What Happens When You Get a DWI in Texas?
A driving while intoxicated charge in Texas is a serious matter, but much depends on your Blood Alcohol Content (BAC) and other circumstances at the time of the arrest. In Texas, anyone with a BAC of 0.08 percent or more faces a DWI charge if caught behind the wheel. Depending on the size of the individual, a BAC of 0.08 percent may result after consumption of just one or two alcoholic beverages. If the driver refuses to submit to a blood or breath test at the scene, he or she faces an automatic 180-day license suspension.
However, DWI does not refer only to alcohol consumption. Impairment due to the use of drugs, whether prescription or illegal, can also result in a DWI. If illegal drugs are involved, the driver could face additional charges.
Penalties for a DWI are severe, even if this is your first offense. For a first offense, you may face:
- Fines of up to $2,000
- A minimum of three and up to 180 days in jail
- Up to a one-year loss of driver’s license
- Three-year fees of $1,000 to $2,000 annually to regain driver’s license.
In most cases, a first-time DWI conviction will also include mandatory an alcohol education program, along with community service obligations. During the period of driver’s license loss, it may prove possible to receive an occupational license, allowing you to drive to and from work or school. If the judge grants an occupational license, ignition interlock devices are generally required on every vehicle the driver owns or operates.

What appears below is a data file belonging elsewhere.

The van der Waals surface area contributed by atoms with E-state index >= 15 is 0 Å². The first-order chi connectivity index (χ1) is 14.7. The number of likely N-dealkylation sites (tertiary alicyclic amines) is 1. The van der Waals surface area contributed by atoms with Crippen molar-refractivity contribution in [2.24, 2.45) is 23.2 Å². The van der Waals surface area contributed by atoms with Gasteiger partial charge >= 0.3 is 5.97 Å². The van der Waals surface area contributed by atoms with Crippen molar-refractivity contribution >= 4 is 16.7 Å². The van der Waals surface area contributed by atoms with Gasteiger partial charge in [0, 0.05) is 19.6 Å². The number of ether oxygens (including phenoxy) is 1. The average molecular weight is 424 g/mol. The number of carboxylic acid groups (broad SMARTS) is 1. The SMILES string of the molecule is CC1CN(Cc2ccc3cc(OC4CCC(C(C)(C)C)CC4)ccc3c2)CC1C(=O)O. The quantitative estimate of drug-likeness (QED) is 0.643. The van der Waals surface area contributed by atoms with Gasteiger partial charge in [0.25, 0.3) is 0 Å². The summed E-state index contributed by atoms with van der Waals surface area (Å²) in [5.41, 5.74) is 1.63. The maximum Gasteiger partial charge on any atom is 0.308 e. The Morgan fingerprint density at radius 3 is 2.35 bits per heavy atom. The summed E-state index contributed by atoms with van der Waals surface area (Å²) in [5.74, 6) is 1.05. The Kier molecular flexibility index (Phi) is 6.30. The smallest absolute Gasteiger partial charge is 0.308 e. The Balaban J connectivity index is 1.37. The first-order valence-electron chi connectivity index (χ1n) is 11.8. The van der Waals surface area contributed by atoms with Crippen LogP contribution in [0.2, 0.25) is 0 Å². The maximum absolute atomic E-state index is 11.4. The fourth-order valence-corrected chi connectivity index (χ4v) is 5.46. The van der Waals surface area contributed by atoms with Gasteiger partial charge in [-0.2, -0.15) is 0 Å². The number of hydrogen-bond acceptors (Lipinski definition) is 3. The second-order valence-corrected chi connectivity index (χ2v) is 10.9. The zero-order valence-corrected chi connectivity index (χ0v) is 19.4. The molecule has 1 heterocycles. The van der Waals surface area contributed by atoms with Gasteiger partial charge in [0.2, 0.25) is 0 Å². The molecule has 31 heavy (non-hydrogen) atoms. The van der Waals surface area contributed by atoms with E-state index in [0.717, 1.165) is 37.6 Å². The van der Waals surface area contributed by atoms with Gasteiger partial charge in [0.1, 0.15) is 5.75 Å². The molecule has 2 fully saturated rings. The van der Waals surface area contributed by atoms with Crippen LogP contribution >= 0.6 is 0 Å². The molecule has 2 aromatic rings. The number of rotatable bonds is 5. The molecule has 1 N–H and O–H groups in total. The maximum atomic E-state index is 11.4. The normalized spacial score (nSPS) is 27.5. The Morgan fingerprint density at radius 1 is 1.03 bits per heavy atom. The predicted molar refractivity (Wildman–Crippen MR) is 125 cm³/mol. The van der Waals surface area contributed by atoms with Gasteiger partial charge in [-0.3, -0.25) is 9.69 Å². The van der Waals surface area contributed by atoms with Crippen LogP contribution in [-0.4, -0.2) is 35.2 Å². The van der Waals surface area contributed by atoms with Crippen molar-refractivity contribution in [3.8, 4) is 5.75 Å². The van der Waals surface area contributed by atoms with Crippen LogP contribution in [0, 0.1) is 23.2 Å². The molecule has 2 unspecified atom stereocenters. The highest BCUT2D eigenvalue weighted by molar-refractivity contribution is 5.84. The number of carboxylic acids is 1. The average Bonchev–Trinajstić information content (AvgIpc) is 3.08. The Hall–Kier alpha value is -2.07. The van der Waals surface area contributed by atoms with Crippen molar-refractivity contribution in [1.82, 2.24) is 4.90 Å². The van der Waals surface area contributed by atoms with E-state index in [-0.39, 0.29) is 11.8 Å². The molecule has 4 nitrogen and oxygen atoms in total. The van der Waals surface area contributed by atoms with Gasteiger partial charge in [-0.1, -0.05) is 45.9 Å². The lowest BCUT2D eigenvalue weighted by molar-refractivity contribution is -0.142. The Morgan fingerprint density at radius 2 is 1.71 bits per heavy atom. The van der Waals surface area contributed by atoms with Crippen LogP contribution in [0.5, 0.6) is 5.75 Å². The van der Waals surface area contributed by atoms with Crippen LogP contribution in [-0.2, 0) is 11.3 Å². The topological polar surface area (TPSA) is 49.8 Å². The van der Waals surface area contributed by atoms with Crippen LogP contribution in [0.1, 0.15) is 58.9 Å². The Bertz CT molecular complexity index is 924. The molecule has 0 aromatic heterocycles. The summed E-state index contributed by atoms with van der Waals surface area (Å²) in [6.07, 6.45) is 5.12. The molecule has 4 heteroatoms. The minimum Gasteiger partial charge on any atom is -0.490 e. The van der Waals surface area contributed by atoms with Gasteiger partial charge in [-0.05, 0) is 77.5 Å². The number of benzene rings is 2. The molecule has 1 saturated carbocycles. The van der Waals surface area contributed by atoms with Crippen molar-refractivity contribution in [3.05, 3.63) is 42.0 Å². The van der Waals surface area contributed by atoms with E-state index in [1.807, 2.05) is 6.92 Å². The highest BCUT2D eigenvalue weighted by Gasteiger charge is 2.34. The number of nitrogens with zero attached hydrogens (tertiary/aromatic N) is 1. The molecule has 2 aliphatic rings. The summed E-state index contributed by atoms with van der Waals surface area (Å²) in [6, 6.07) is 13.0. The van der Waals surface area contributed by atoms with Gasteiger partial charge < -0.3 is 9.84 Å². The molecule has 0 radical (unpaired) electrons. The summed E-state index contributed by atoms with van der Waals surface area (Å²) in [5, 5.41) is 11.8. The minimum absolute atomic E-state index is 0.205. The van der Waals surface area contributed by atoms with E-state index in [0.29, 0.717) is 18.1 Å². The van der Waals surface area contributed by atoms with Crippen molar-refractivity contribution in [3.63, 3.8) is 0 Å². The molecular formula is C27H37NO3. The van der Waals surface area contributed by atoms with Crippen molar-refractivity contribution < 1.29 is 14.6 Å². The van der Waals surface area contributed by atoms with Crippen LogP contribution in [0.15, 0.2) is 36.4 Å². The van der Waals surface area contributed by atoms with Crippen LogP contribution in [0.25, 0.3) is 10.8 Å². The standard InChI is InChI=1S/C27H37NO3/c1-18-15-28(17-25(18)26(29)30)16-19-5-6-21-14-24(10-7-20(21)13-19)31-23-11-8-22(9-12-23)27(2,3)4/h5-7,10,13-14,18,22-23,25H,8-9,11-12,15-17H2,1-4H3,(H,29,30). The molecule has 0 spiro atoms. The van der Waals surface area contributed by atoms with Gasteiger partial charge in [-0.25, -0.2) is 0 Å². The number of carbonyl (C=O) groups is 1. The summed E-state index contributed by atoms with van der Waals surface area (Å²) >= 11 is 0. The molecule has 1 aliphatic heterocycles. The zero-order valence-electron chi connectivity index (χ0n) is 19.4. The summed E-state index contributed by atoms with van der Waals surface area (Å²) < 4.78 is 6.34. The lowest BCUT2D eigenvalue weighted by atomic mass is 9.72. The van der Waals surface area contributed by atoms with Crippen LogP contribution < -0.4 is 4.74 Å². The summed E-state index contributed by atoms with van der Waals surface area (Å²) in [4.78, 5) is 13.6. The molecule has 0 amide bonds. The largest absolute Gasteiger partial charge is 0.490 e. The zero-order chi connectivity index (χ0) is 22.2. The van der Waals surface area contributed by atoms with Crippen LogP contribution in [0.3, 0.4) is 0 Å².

Second, third, and subsequent offenses are increasingly harsh. Even for a first offense, there are situations that lead to higher penalties. For example, if you have passengers in the vehicle younger than 15 at the time of the arrest, you may also face child endangerment charges. These penalties include:
- Fines of up to $10,000
- Up to 24 months in jail
- Six-month loss of driver’s license.
Besides the DWI, other factors can also affect penalties, such as speeding or driving with a revoked or suspended license. If the DWI resulted in the death or serious injury of another person, a jail sentence is more likely. If there is an open container of alcohol in the vehicle at the time of the stop, that may add an additional $500 in fines.
Class B vs. Class A Misdemeanor
A first offense DWI is generally considered as Class B misdemeanor under Texas law. However, if the driver has a BAC above 0.15 percent, the offense is considered a Class A misdemeanor. The latter may result in higher fines and longer jail sentences.
Contact a DWI Attorney
The stakes are high with a DWI. If you or a loved one were charged with a DWI in the North Texas area, you need the services of experienced Texas DWI lawyer Andrew Peveto.
When a DWI is involved, is it imperative to obtain legal counsel immediately. We can not only provide aggressive and knowledgeable defense services, we can also help with DWI expungement from your record, or sealing your DWI from potential employers or background searches.
Call Peveto Law Office today or contact us online to schedule a free initial consultation.
- Texas Department of Transportation – Driving While Intoxicated (DWI) https://www.txdot.gov/inside-txdot/division/traffic/safety/sober-safe/intoxication.html
- Texas Statutes, Sec. 411.0731
Procedure for Community Supervision Following Conviction; Certain Driving While Intoxicated Convictions, https://texas.public.law/statutes/tex._gov’t_code_section_411.0731